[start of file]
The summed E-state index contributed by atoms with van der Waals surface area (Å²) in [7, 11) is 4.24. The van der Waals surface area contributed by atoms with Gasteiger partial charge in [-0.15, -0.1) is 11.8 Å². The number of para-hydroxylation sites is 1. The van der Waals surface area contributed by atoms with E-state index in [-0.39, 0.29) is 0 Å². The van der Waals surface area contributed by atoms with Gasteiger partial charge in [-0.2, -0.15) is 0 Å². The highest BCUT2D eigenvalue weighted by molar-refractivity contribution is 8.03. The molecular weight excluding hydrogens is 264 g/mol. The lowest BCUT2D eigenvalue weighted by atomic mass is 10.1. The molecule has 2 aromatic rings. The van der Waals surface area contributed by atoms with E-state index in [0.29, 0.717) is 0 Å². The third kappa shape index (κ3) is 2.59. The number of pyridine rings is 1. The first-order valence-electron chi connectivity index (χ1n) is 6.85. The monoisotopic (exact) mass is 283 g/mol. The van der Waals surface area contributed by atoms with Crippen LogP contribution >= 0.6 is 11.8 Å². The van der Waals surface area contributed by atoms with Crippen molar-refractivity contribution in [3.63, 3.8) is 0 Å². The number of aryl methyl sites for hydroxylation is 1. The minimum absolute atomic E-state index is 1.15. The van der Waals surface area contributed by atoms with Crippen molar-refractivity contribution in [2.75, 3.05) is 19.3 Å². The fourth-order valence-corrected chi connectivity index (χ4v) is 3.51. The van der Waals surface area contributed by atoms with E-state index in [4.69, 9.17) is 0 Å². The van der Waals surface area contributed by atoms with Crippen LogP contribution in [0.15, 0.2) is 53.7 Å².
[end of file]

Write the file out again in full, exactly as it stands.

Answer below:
The summed E-state index contributed by atoms with van der Waals surface area (Å²) in [7, 11) is 4.24. The van der Waals surface area contributed by atoms with Gasteiger partial charge in [-0.15, -0.1) is 11.8 Å². The number of para-hydroxylation sites is 1. The van der Waals surface area contributed by atoms with E-state index in [-0.39, 0.29) is 0 Å². The van der Waals surface area contributed by atoms with Gasteiger partial charge in [-0.2, -0.15) is 0 Å². The highest BCUT2D eigenvalue weighted by molar-refractivity contribution is 8.03. The molecular weight excluding hydrogens is 264 g/mol. The lowest BCUT2D eigenvalue weighted by atomic mass is 10.1. The molecule has 2 aromatic rings. The van der Waals surface area contributed by atoms with E-state index in [0.29, 0.717) is 0 Å². The third kappa shape index (κ3) is 2.59. The number of pyridine rings is 1. The first-order valence-electron chi connectivity index (χ1n) is 6.85. The monoisotopic (exact) mass is 283 g/mol. The van der Waals surface area contributed by atoms with Crippen LogP contribution >= 0.6 is 11.8 Å². The van der Waals surface area contributed by atoms with Crippen molar-refractivity contribution in [3.63, 3.8) is 0 Å². The number of aryl methyl sites for hydroxylation is 1. The minimum absolute atomic E-state index is 1.15. The van der Waals surface area contributed by atoms with Crippen molar-refractivity contribution in [2.75, 3.05) is 19.3 Å². The fourth-order valence-corrected chi connectivity index (χ4v) is 3.51. The van der Waals surface area contributed by atoms with E-state index in [4.69, 9.17) is 0 Å². The van der Waals surface area contributed by atoms with Crippen LogP contribution in [0.15, 0.2) is 53.7 Å².